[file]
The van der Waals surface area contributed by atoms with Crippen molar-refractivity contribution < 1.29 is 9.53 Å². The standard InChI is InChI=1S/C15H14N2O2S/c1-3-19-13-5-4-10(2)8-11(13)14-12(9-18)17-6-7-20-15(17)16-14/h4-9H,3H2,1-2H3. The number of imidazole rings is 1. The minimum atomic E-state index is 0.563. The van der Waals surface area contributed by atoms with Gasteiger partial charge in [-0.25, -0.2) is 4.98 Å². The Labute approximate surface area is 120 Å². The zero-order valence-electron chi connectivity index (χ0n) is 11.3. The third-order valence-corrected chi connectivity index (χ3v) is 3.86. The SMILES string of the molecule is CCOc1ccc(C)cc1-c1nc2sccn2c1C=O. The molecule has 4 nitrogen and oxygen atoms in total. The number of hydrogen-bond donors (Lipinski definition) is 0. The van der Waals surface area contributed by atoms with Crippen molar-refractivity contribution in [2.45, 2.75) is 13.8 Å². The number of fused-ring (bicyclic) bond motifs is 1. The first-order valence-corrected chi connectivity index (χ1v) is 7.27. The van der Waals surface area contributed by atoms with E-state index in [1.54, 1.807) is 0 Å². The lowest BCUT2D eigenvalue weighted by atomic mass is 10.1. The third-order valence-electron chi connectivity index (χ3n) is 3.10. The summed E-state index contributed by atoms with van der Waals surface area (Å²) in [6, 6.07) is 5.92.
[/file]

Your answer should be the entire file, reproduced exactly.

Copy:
The van der Waals surface area contributed by atoms with Crippen molar-refractivity contribution < 1.29 is 9.53 Å². The standard InChI is InChI=1S/C15H14N2O2S/c1-3-19-13-5-4-10(2)8-11(13)14-12(9-18)17-6-7-20-15(17)16-14/h4-9H,3H2,1-2H3. The number of imidazole rings is 1. The minimum atomic E-state index is 0.563. The van der Waals surface area contributed by atoms with Gasteiger partial charge in [-0.25, -0.2) is 4.98 Å². The Labute approximate surface area is 120 Å². The zero-order valence-electron chi connectivity index (χ0n) is 11.3. The third-order valence-corrected chi connectivity index (χ3v) is 3.86. The SMILES string of the molecule is CCOc1ccc(C)cc1-c1nc2sccn2c1C=O. The molecule has 4 nitrogen and oxygen atoms in total. The number of hydrogen-bond donors (Lipinski definition) is 0. The van der Waals surface area contributed by atoms with Crippen molar-refractivity contribution in [2.45, 2.75) is 13.8 Å². The number of fused-ring (bicyclic) bond motifs is 1. The first-order valence-corrected chi connectivity index (χ1v) is 7.27. The van der Waals surface area contributed by atoms with E-state index in [1.54, 1.807) is 0 Å². The lowest BCUT2D eigenvalue weighted by atomic mass is 10.1. The third-order valence-electron chi connectivity index (χ3n) is 3.10. The summed E-state index contributed by atoms with van der Waals surface area (Å²) in [6, 6.07) is 5.92.